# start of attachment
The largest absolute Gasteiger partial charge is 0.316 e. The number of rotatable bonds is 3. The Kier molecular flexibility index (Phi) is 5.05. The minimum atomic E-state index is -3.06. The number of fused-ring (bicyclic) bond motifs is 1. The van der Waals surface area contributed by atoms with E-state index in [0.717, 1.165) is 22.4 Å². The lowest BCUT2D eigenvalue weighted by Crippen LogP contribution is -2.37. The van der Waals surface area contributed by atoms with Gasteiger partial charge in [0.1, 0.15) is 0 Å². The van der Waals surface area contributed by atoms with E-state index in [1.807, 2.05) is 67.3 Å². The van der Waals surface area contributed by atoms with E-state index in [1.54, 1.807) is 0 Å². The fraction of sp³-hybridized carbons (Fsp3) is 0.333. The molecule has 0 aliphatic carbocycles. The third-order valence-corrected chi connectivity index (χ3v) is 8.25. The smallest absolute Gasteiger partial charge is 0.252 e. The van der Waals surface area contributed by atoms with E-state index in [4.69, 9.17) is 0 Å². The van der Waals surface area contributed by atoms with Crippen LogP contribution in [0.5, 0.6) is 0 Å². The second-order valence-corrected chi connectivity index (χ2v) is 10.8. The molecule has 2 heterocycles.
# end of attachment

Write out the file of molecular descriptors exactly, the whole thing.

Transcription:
The largest absolute Gasteiger partial charge is 0.316 e. The number of rotatable bonds is 3. The Kier molecular flexibility index (Phi) is 5.05. The minimum atomic E-state index is -3.06. The number of fused-ring (bicyclic) bond motifs is 1. The van der Waals surface area contributed by atoms with E-state index in [0.717, 1.165) is 22.4 Å². The lowest BCUT2D eigenvalue weighted by Crippen LogP contribution is -2.37. The van der Waals surface area contributed by atoms with Gasteiger partial charge in [0.1, 0.15) is 0 Å². The van der Waals surface area contributed by atoms with E-state index in [1.807, 2.05) is 67.3 Å². The van der Waals surface area contributed by atoms with E-state index in [1.54, 1.807) is 0 Å². The fraction of sp³-hybridized carbons (Fsp3) is 0.333. The molecule has 0 aliphatic carbocycles. The third-order valence-corrected chi connectivity index (χ3v) is 8.25. The smallest absolute Gasteiger partial charge is 0.252 e. The van der Waals surface area contributed by atoms with E-state index in [4.69, 9.17) is 0 Å². The van der Waals surface area contributed by atoms with Crippen LogP contribution in [0.5, 0.6) is 0 Å². The second-order valence-corrected chi connectivity index (χ2v) is 10.8. The molecule has 2 heterocycles.